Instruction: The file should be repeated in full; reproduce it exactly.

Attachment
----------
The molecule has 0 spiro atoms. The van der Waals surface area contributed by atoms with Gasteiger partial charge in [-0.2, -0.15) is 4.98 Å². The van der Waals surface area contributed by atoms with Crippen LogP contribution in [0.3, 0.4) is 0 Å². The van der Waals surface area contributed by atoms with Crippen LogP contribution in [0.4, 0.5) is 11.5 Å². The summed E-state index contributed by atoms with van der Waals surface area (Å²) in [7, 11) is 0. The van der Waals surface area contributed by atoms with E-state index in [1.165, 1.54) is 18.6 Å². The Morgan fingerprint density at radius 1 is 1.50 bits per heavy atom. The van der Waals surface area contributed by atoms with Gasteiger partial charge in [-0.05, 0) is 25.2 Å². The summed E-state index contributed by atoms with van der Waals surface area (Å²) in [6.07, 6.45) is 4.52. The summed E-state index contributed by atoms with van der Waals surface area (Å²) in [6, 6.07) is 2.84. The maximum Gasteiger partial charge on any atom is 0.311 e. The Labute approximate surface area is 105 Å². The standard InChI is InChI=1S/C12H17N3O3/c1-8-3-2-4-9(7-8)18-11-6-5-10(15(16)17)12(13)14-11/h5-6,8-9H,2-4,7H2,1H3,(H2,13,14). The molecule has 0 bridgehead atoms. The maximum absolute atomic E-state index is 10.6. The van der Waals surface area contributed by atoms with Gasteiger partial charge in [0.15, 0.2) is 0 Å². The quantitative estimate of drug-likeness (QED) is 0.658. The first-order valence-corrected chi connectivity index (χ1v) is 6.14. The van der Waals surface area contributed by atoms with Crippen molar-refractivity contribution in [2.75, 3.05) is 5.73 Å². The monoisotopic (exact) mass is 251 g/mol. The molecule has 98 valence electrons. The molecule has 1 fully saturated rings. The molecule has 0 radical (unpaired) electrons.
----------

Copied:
The molecule has 0 spiro atoms. The van der Waals surface area contributed by atoms with Gasteiger partial charge in [-0.2, -0.15) is 4.98 Å². The van der Waals surface area contributed by atoms with Crippen LogP contribution in [0.3, 0.4) is 0 Å². The van der Waals surface area contributed by atoms with Crippen LogP contribution in [0.4, 0.5) is 11.5 Å². The summed E-state index contributed by atoms with van der Waals surface area (Å²) in [7, 11) is 0. The van der Waals surface area contributed by atoms with E-state index in [1.165, 1.54) is 18.6 Å². The Morgan fingerprint density at radius 1 is 1.50 bits per heavy atom. The van der Waals surface area contributed by atoms with Gasteiger partial charge in [-0.05, 0) is 25.2 Å². The summed E-state index contributed by atoms with van der Waals surface area (Å²) in [6.07, 6.45) is 4.52. The summed E-state index contributed by atoms with van der Waals surface area (Å²) in [6, 6.07) is 2.84. The maximum Gasteiger partial charge on any atom is 0.311 e. The Labute approximate surface area is 105 Å². The standard InChI is InChI=1S/C12H17N3O3/c1-8-3-2-4-9(7-8)18-11-6-5-10(15(16)17)12(13)14-11/h5-6,8-9H,2-4,7H2,1H3,(H2,13,14). The molecule has 0 bridgehead atoms. The maximum absolute atomic E-state index is 10.6. The van der Waals surface area contributed by atoms with Gasteiger partial charge in [0.15, 0.2) is 0 Å². The quantitative estimate of drug-likeness (QED) is 0.658. The first-order valence-corrected chi connectivity index (χ1v) is 6.14. The van der Waals surface area contributed by atoms with Crippen molar-refractivity contribution in [2.75, 3.05) is 5.73 Å². The monoisotopic (exact) mass is 251 g/mol. The molecule has 98 valence electrons. The molecule has 1 fully saturated rings. The molecule has 0 radical (unpaired) electrons.